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Exercise and mental health: why it is important



It is widely accepted that exercise can help your mental health, yet it is still very underused. It is a fact, ‘people with mental distress often have low levels of physical activity’.


As I embark on further training about this, it is becoming very apparent that we are a nation that still takes prescribed medication as the main form of treatment. Now, I'm not knocking medication for mental health issues at all and if you have to have medication, then you do.


Exercise however, is a very powerful tool to use in itself, or alongside medication or other treatments. But in 2009 only 5% of GPs in the whole country were using exercise as part of a treatment plan. This is despite 49% of GPs being actively aware of the fact that exercise services help people with a diagnosis of mild to moderate depression. This statistic may have improved in recent years and before the COVID-19 emergency came about, but I doubt it was a big change.


There could be many factors why it is only improving very slowly.


1. Firstly, the time constraints on our medical professionals. They only have 10 minutes per appointment, and depression and anxiety are not 10 minute issues. Therefore, it is easier to prescribe medication than to get to the real root of the issue.


2. People often want a quick solution/relief from the symptoms they are experiencing and therefore request medication from their GP.


3. There is not enough awareness in the medical and other health professional communities, of local exercise groups that can help people with mental health issues.


4. GPs and other health professionals need to know when a patient reaches the ‘right time for the right physical activity’. If the service is offered and the patient is not ready for exercise they will decline and it may never be discussed again.


5. If exercise goes alongside mental health support such as CBT or counselling, then GPs may add exercise on as well. The number of referrals to exercise may improve by up to 60% in these cases.


6. Many clients/patients may not want to exercise as it can seem too daunting. So lowering perceived demands and expectations to it just being about physical movement in the first instance may make it more manageable and achievable.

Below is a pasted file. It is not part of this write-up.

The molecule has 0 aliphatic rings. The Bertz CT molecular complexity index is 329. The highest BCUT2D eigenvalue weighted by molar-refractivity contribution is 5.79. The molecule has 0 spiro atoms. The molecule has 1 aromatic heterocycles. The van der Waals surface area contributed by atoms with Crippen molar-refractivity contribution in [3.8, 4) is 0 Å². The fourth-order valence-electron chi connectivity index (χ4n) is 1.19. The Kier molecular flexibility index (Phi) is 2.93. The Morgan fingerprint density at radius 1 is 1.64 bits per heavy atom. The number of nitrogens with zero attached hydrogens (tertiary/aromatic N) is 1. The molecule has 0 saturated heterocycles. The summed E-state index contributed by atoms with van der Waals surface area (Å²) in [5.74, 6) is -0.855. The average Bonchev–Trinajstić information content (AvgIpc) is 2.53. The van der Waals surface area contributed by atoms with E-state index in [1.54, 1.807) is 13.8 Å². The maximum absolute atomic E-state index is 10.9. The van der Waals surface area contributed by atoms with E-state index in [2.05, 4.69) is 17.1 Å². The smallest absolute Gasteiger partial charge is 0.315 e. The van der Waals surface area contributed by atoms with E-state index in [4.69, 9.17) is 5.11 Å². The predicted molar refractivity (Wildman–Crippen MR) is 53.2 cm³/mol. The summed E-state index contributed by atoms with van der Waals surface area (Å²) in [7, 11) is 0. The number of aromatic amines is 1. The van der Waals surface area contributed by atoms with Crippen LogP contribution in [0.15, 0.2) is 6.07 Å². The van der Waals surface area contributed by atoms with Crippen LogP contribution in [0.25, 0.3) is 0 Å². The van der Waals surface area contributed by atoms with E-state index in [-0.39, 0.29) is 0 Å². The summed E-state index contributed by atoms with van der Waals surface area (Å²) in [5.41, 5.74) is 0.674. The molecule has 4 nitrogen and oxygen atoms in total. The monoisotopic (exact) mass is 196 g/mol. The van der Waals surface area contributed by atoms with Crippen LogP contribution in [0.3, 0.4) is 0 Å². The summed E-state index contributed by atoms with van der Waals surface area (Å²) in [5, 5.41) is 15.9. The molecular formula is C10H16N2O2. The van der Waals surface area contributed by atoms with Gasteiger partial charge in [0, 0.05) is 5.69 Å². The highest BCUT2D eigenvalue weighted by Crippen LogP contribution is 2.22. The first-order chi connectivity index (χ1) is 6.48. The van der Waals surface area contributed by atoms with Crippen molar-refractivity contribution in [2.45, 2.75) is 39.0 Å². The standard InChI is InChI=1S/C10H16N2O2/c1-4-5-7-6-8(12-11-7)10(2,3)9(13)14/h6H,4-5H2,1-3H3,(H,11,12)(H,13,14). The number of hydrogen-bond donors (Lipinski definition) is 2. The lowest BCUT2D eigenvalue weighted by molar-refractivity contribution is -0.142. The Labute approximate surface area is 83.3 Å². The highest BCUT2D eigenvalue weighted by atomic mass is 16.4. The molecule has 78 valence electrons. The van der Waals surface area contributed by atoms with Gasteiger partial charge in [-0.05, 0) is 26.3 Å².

7. Very often there is a lack of a safe environment for people with a mental health condition to go and exercise in without feeling they are being judged, or being labelled with the ‘stigma’ of a mental health conditions, particularly in a gym setting.

What we have found at 1st Step Rehab Fitness and Support is that this isn’t a condition that stands alone. Most of our clients have other long-term physical health conditions alongside depression which is a secondary condition. When long-term pain is involved, low mood and depression often goes along with it.


So what is the solution?


1. If we were talking about 2 years ago, I would have said there was a stigma attached to having a mental health condition and you had to keep it hush hush and not discuss it. I feel that has changed, and recent figures show that 16% of people are now asking their GPs about exercise as a treatment, rather than waiting for the GP to suggest it. This is an extremely positive move forward.


2. Work with the client from the minute they show an interest. As a rehab fitness coach I will have had several conversations via phone or email before we meet. During the first few sessions, seeing that same supportive team member and seeing them consistently can help put them at ease.


3. Form friendships within the group you exercise with (buddy system). Often they are people in the same situation and can empathise with you. It also makes you accountable to someone else rather than just the coach and will make you want to stay with the exercise programme long term.


4. If you join an exercise community that specialises in physical and mental health conditions, before you know it, it becomes less about exercise and more about seeing your friends.


5. Smaller groups in a village or community hall rather than in big gyms is also recommended as it feels less daunting and like you are being judged.


As we are slowly emerging from the COVID-19 pandemic, this support is going to be needed more than ever, and this is where we can help.

1st Step Rehab Fitness and Support offers the solutions discussed here, and much more. We have helped many clients with depression and anxiety, and with very successful outcomes.


If you found this article useful and would like to know more, please contact Kamal on 07846 597460 or click on Contact Us in the menu.


We are currently running our service fully online for low impact and chair based exercise classes and 121 training.

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